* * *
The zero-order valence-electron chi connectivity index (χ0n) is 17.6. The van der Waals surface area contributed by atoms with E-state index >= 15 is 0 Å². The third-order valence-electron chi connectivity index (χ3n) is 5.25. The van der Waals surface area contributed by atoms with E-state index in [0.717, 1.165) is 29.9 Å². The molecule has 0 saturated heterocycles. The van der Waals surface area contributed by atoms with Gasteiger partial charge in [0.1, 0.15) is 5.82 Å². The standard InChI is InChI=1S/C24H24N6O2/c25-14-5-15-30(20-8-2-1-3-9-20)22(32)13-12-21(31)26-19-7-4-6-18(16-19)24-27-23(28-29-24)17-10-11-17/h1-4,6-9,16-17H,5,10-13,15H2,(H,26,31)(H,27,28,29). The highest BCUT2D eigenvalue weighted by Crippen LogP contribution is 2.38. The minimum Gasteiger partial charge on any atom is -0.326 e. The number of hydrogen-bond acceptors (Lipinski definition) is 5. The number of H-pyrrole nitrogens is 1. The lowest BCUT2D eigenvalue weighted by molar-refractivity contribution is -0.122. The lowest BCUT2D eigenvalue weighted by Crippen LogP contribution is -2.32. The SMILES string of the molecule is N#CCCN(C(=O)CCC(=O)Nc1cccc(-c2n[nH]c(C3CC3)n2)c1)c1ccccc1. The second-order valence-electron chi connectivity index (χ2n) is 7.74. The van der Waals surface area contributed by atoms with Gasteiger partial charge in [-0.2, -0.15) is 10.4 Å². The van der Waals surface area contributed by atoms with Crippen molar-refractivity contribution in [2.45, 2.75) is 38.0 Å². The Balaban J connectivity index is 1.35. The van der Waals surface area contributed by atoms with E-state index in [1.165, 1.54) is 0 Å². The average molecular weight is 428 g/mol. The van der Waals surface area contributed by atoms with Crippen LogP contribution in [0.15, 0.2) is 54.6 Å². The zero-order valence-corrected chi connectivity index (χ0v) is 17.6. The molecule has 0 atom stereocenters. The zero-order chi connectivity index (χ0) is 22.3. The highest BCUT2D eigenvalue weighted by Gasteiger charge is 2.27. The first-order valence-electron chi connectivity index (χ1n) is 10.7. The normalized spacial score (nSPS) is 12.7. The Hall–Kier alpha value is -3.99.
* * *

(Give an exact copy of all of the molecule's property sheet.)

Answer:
The zero-order valence-electron chi connectivity index (χ0n) is 17.6. The van der Waals surface area contributed by atoms with E-state index >= 15 is 0 Å². The third-order valence-electron chi connectivity index (χ3n) is 5.25. The van der Waals surface area contributed by atoms with E-state index in [0.717, 1.165) is 29.9 Å². The molecule has 0 saturated heterocycles. The van der Waals surface area contributed by atoms with Gasteiger partial charge in [0.1, 0.15) is 5.82 Å². The standard InChI is InChI=1S/C24H24N6O2/c25-14-5-15-30(20-8-2-1-3-9-20)22(32)13-12-21(31)26-19-7-4-6-18(16-19)24-27-23(28-29-24)17-10-11-17/h1-4,6-9,16-17H,5,10-13,15H2,(H,26,31)(H,27,28,29). The highest BCUT2D eigenvalue weighted by Crippen LogP contribution is 2.38. The minimum Gasteiger partial charge on any atom is -0.326 e. The number of hydrogen-bond acceptors (Lipinski definition) is 5. The number of H-pyrrole nitrogens is 1. The lowest BCUT2D eigenvalue weighted by molar-refractivity contribution is -0.122. The lowest BCUT2D eigenvalue weighted by Crippen LogP contribution is -2.32. The SMILES string of the molecule is N#CCCN(C(=O)CCC(=O)Nc1cccc(-c2n[nH]c(C3CC3)n2)c1)c1ccccc1. The second-order valence-electron chi connectivity index (χ2n) is 7.74. The van der Waals surface area contributed by atoms with Gasteiger partial charge in [-0.2, -0.15) is 10.4 Å². The van der Waals surface area contributed by atoms with Crippen molar-refractivity contribution in [2.45, 2.75) is 38.0 Å². The Balaban J connectivity index is 1.35. The van der Waals surface area contributed by atoms with E-state index in [1.165, 1.54) is 0 Å². The average molecular weight is 428 g/mol. The van der Waals surface area contributed by atoms with Crippen LogP contribution in [0.15, 0.2) is 54.6 Å². The zero-order valence-corrected chi connectivity index (χ0v) is 17.6. The molecule has 0 atom stereocenters. The zero-order chi connectivity index (χ0) is 22.3. The highest BCUT2D eigenvalue weighted by Gasteiger charge is 2.27. The first-order valence-electron chi connectivity index (χ1n) is 10.7. The normalized spacial score (nSPS) is 12.7. The Hall–Kier alpha value is -3.99.